One of my favorite events of the year is the ceremony for the L’Oréal-UNESCO For Women in Science Awards and International Fellowships. This program and the event itself celebrate exciting new scientific developments made by inspiring women, who are working to make the world a better place. At a recent IABC France event, Philipp Muller-Wirth of UNESCO evoked the For Women in Science partnership as one of UNESCO’s richest sources of organizational story-telling.
Those personal stories — one of my favorite aspects of the For Women in Science program — are captured in beautiful video portraits that give us insights into the laureates’ work and their lives: the voices of friends, family members, co-workers and the laureates themselves reveal women with strong and delightful personalities, big dreams and massive amounts of dedication. Perhaps the most captivating story this year revolves around Marcia Roye, a Jamaican researcher who expanded her work from being a “plant doctor” to also researching anti-retroviral resistance in HIV patients. Her philosophy is “a virus is a virus”. A 2001 For Women in Science International Fellow, Dr. Roye this year was the first recipient of the L’Oréal-UNESCO Special Fellowship “In the Footsteps of Marie Curie”, created to mark the 100th anniversary of Marie Curie’s Nobel Prize (which also happens to fall during the International Year of Chemistry).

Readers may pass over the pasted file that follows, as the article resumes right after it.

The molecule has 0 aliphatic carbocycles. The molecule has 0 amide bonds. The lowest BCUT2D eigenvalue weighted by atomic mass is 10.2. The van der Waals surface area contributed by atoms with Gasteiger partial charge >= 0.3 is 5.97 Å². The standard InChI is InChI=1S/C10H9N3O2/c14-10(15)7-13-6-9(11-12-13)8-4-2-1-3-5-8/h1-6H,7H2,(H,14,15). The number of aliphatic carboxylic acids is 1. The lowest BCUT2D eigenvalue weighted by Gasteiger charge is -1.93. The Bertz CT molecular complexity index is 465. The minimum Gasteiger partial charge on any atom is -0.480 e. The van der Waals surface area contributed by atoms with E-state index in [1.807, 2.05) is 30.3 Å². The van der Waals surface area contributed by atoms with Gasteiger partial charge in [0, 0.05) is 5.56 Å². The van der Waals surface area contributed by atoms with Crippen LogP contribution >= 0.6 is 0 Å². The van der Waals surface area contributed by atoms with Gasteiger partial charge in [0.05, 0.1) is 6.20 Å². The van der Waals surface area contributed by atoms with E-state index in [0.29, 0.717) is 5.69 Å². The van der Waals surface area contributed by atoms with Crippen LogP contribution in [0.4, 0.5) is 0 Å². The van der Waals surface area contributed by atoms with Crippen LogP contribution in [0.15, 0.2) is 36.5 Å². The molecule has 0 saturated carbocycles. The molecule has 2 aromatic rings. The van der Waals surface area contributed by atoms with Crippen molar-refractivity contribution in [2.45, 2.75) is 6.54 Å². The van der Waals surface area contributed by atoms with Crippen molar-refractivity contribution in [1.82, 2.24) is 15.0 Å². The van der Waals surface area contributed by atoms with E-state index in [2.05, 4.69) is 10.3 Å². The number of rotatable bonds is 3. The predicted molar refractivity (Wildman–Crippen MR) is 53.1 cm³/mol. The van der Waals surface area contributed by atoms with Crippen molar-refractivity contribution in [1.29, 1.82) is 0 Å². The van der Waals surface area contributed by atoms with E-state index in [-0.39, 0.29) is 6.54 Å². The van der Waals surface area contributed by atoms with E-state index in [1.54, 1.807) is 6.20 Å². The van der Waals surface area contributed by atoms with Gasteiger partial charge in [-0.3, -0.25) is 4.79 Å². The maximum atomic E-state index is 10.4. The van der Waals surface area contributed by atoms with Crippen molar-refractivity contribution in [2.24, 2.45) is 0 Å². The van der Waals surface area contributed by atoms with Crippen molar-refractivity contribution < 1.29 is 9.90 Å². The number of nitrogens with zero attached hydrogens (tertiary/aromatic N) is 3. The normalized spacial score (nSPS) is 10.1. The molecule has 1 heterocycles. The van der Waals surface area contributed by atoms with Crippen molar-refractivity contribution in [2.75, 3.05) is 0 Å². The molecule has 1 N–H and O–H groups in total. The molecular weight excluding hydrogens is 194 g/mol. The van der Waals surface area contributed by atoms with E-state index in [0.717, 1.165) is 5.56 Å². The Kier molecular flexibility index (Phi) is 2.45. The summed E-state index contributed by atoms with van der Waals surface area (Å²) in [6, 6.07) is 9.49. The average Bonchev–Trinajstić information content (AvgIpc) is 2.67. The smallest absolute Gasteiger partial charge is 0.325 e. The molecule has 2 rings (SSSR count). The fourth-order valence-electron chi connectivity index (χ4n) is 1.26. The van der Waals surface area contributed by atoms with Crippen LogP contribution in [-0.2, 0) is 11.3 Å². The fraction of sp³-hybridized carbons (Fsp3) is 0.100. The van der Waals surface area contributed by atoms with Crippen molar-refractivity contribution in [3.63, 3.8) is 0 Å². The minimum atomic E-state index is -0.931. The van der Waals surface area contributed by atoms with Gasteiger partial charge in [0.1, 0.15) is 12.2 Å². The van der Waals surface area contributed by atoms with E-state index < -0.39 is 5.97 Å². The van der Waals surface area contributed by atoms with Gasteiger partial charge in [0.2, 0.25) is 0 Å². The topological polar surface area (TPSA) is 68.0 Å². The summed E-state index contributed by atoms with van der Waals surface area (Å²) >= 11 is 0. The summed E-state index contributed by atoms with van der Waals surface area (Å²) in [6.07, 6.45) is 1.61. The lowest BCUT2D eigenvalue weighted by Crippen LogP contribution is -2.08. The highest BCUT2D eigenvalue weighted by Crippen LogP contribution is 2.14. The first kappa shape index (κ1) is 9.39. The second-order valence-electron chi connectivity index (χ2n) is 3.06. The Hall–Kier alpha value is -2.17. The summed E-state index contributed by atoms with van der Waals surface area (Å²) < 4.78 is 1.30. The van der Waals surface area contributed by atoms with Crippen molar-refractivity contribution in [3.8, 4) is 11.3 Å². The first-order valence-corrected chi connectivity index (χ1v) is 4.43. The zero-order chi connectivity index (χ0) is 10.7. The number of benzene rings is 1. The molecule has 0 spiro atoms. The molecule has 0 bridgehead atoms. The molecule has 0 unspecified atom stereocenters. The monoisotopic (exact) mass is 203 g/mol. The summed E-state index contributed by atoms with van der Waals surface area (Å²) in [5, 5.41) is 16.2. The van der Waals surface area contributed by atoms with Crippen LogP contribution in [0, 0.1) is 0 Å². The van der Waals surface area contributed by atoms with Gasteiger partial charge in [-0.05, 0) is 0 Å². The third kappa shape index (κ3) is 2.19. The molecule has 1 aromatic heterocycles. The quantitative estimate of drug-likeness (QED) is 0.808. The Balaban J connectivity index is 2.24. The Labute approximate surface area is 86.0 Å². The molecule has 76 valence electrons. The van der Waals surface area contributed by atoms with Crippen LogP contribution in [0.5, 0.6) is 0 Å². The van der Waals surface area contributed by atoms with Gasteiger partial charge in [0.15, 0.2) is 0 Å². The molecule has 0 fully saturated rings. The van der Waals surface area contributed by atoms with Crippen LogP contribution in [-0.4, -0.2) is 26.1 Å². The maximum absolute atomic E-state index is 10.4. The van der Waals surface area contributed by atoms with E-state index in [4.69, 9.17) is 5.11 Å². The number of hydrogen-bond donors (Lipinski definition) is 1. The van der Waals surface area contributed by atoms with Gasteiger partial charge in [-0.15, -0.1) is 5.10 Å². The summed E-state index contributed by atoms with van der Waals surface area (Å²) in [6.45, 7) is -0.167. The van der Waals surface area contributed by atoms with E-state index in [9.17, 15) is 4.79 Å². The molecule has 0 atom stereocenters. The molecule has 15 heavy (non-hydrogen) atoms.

“Not one of those alpha males”
The energy that Marcia Roye brings to her work clearly infuses her personal life as well. Recognizing the support provided by her husband, she laughing says, “He’s not one of those alpha males who has a problem with his wife doing well.” But the battle of the sexes is on in their household in a positive way: her son says he wants to “beat her” at science, and she encourages him to make good on the threat.
When I walked into the already packed auditorium for the ceremoney to present the 2011 International Fellowship winners (on March 2), I discovered another non-alpha male seated next to me. He was holding a newborn infant and glowing with pride. His wife, Triin Vahisalu (Estonia) received an International Fellowship to study how plants react to changing environmental conditions at the University of Helsinki, Finland. During the reception after the ceremony, Triin told me how supportive her husband has been and brushed off my admiration about finishing her PhD and embarking on post-graduate research in the latter months of her pregnancy. She claims it was perfect timing, with her thesis finished in September and the baby arriving in January. Now she is looking after one sprout at home and others in the lab where she is trying to figure out how to help crops adapt to climate change. Her work could potentially improve the lives of children all over the world.
Marcia’s and Triin’s examples show why I strongly support the motto of the For Women in Science program: “The world needs science…Science needs women”.